Fairchild Semiconductor International is hardly a babe in the woods when it comes to making chips. One of the world's oldest chip companies, Fairchild makes semiconductors for tens of thousands of customers in the automotive, computer, consumer electronics, industrial, mobile, and communications markets. Its diversified product line includes logic chips, discrete power and signal components, optoelectronics, and many types of analog and mixed-signal chips. The company subcontracts a small amount of its fabrication, assembly, and test operations to companies that include TSMC, Amkor, and ASE, among others.
Fairchild Semiconductor International gets three-quarters of sales from customers in Asia/Pacific. Its manufacturing facilities are located in China, Malaysia, the Philippines, South Korea, Taiwan, and the US.
Overall sales for Fairchild in 2011 were down slightly to $1.6 billion, which the company attributed to a 13% decrease in unit volumes sold offset by 12% increase in average selling prices. Geographically, sales in South Korea fell on weakness in the LCD and plasma TV market while sales in other Asia/Pacific countries benefited from a strong mobile business in Singapore and increased demand for industrial electronics in Japan. The company reported profits for the second consecutive year, though net income fell 5% primarily due to the lower revenues and higher expenses related to commodity prices, labor costs, and the conversion to 8-inch wafers. Fairchild returned to profitability in 2010 after the industry struggled through the combination of a down cycle for the global semiconductor sector combined with the economic downturn in 2008 and 2009.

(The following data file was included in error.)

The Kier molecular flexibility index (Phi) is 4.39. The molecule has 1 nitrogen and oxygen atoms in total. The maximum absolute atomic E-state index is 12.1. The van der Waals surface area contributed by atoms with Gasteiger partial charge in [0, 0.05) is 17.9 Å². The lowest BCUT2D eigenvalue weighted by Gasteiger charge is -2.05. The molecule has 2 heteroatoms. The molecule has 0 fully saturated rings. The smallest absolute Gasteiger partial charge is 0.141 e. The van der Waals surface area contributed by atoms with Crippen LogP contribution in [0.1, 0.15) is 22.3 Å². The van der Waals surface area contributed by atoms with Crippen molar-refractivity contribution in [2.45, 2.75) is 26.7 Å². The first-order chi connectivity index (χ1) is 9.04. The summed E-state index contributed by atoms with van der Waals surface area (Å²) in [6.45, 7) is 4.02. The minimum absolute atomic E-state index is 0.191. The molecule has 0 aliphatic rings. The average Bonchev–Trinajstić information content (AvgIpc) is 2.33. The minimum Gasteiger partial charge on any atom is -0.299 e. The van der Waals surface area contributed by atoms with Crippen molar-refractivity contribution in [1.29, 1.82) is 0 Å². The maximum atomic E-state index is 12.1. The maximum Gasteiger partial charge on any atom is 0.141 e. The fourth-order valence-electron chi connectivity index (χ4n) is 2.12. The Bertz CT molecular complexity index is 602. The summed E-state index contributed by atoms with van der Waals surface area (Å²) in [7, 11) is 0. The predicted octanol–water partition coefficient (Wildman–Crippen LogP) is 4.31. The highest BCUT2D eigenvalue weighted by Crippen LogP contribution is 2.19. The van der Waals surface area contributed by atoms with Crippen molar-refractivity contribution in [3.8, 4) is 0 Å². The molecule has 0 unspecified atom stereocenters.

To control costs, the company continues to streamline its operations, including headcount reductions, plant consolidations, and inventory adjustments. Fairchild announced plans in 2009 to close its wafer fabrication plant (fab) in Mountaintop, Pennsylvania, at the end of 2012. That decision was reversed in 2011 on strong demand for the automotive and high-voltage products manufactured. In addition, the company transferred production of its four-inch wafer fab line in South Korea to other lines in the facility; larger-diameter silicon wafers can accommodate more chips per wafer, making fabrication more efficient.
Fairchild's inventions sparked the mass production of integrated circuits in the 1950s. Acquisitions, including the power semiconductor operations of Samsung Electronics and Intersil, boosted the company's product line to more than 10,000 devices, including key components found in most electronic systems. Fairchild continues to introduce hundreds of its own designs each year. Its "building block" approach allows it to customize basic designs, cutting development costs and time to market. – less